The Cardinals Struggle Against Lefties (Or Do They?)

It’s all the same, only the names will change. Every day, it’s seems the Cards are wasting away…versus lefties, at least. It’s become normal, and expected, that when the Cardinals face a lefthanded pitcher the results probably aren’t going to be very good. We can’t explain it. The hitters change, the pitchers change, but the struggles remain. And it’s been this way forever.

At least that’s the way it seems.

So, on the heels of a no-run performance against Chicago LHP, Carlos Rodon, I decided to dig into the numbers and find out; does perception match reality?

Over the last few years…

It’s been all over the place. The following chart shows the team record in games started by a LHP (and MLB rank), and their wRC+ vs. LHP (and MLB rank) going back to 2002.

To keep things simple, I’ll just use one stat, wRC+, which is a catch-all offensive stat and is weighted relative to the league, so it keeps things in perspective. I went back to ’02 because that is how far back Fangraphs provides the vs. L split for teams. Thanks to Fangraphs for the split tool and Baseball-Reference for detailed historical standings.

Year | wRC+ (Rk) | Record (Rk) | Year | wRC+ (Rk) | Record (Rk)
2018 | 92 (17th) | 11-13 (18th) | 2009 | 80 (29th) | 28-21 (7th)
2017 | 104 (6th) | 19-16 (8th) | 2008 | 100 (14th) | 27-29 (20th)
2016 | 99 (17th) | 20-24 (24th) | 2007 | 98 (19th) | 29-27 (12th)
2015 | 84 (25th) | 25-18 (3rd) | 2006 | 89 (24th) | 23-34 (26th)
2014 | 104 (9th) | 21-18 (12th) | 2005 | 103 (10th) | 32-20 (1st)
2013 | 86 (22nd) | 19-23 (20th) | 2004 | 110 (3rd) | 26-13 (2nd)
2012 | 113 (2nd) | 31-17 (2nd) | 2003 | 122 (2nd) | 19-17 (11th)
2011 | 113 (5th) | 19-20 (20th) | 2002 | 102 (8th) | 21-16 (8th)
2010 | 96 (15th) | 26-28 (19th)

Here’s how that summarizes:

Starting with wRC+, the Cardinals have been Top 10 in MLB vs. LHP 8 times in the last 17 years. They have been 14th (nearly middle of the pack) or lower 9 times, including 4 times in the bottom 10. Now, 4 of those Top 10 seasons occurred from ’02-’05, seasons in which the MV3 was together and healthy, and supplemented by very good RH hitters, like Edgar Renteria and Reggie Sanders.

Fittingly, league average wRC+ is 100, and that has typically fallen right around 15th every year. So if we just look at the last 13 seasons, 4 have seen Top 10 finishes in wRC+ vs. LHP (above average), with the other 9 years ending with the Cardinals in the bottom half of baseball (exactly average or below).

In nearly 70% of the seasons since ’06, they haven’t hit LHP very well, as a team.

Now to the records. Since 2002, the Cardinals are a collective 413-354 (+59) in games started by a LHP. If we again take away those peak MV3 years, they are 315-288 (+27). So they have won more games started by LHP than they have lost. But not by much, averaging a hair more than 2 games over .500 in that category over the last 13 years. 7 of the last 13 have had records below .500.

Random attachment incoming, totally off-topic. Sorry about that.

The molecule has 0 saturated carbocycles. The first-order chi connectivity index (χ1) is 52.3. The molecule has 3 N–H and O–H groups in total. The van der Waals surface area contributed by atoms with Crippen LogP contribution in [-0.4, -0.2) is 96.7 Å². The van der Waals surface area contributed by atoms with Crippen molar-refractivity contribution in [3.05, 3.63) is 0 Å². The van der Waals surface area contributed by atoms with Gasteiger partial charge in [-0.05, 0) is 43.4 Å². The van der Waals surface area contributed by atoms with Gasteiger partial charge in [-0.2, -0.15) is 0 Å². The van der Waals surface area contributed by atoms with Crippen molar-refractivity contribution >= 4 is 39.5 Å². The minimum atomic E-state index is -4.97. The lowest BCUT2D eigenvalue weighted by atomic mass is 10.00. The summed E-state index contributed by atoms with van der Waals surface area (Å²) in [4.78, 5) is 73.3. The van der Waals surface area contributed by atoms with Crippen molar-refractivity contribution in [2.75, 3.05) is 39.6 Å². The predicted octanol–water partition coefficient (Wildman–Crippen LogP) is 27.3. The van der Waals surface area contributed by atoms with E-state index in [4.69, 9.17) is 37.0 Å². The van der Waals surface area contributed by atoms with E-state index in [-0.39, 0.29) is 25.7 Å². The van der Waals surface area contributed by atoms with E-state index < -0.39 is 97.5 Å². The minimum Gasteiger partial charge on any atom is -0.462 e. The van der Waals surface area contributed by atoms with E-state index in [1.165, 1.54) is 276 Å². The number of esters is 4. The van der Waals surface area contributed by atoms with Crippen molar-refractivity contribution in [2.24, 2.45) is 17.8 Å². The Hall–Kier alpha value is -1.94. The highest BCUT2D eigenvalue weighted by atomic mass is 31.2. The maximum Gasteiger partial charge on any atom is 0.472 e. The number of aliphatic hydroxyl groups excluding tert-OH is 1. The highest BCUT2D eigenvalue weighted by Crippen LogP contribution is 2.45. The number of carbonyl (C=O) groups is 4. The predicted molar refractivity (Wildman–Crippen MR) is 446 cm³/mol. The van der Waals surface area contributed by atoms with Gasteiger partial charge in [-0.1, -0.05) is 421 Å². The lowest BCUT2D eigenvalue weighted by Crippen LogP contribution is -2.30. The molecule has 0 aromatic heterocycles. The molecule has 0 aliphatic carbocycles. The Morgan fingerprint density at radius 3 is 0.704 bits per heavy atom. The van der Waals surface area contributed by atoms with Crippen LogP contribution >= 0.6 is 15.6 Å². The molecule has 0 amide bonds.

There is some correlation between how they hit collectively and their record, but there are also a couple major outliers each way. 2009 and 2015, in particular, were great pitching years so it makes sense that they overcame poor offensive performance and posted good records. Still, typically they win when they hit well and lose when they don’t, as you would expect.

And as I said before, over the last 13 years, they’ve hit poorly and had a losing record the majority of the time.

So, going back to my original question…Does perception match reality?

Yes.

It’s not just fan exaggeration, the Cardinals actually have a track record of mostly being not-so-good vs. LHP, over the last dozen years.

But should they be bad in 2018?

Collectively, the team is currently below average with a 92 wRC+ (17th in MLB), and their 11-13 record vs. LH is ranks 18th in baseball. However, many key players have above average numbers vs. LHP this year.

Running down the list by wRC+ we have: Jedd Gyorko-172, Harrison Bader-148, Matt Carpenter-129 (some fans probably can’t believe that he hits LH well), Tommy Pham-112, Jose Martinez-102, and Marcell Ozuna-98. That’s 6 players you can start that are (nearly) average or better against lefties. The two that aren’t are Dejong and Molina, who have a .208 and .200 BABIP, respectively, vs. LHP. That’s unsustainable and unlucky. Even so, 6 average-to-above hitters should be enough to find success.

I attribute some of the struggles to bad timing. When Pham was hitting LHP early in the year, Carpenter wasn’t, Gyorko was hurt, and Bader had yet to take on a platoon role with Fowler. Then those things flipped. The offensive pieces have never been healthy or clicking at the same time all year.

Jose Martinez should be doing more as well. Last season he had an insane 240 wRC+ and .847 SLG against lefties. This year its a modest 102 wRC+ and puny .361 SLG. Pham has also dropped 164 points off of his SLG compared to last year. And it’s well documented that Fowler has just 4 hits from the right side this year, which is almost unfathomable for a guy that is a career .290 hitter against LHP. Ozuna should also be doing better than just below average, which is the theme for his season. Still, against LH the last two years he’s had a wRC+ of 143 (’16) and 112 (’17).

This particular team should not be bad against LHP, but they are.

Same as it ever was.

For whatever reason, not hitting LHP well is just a Cardinals thing.

Thanks for reading!

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NL Central Standings

TeamWLPct.GB
Brewers9667.589 -
Cubs9568.5831.0
Cardinals8874.5437.5
Pirates8279.50913.0
Reds6795.41428.5

Last updated: 10/01/2018

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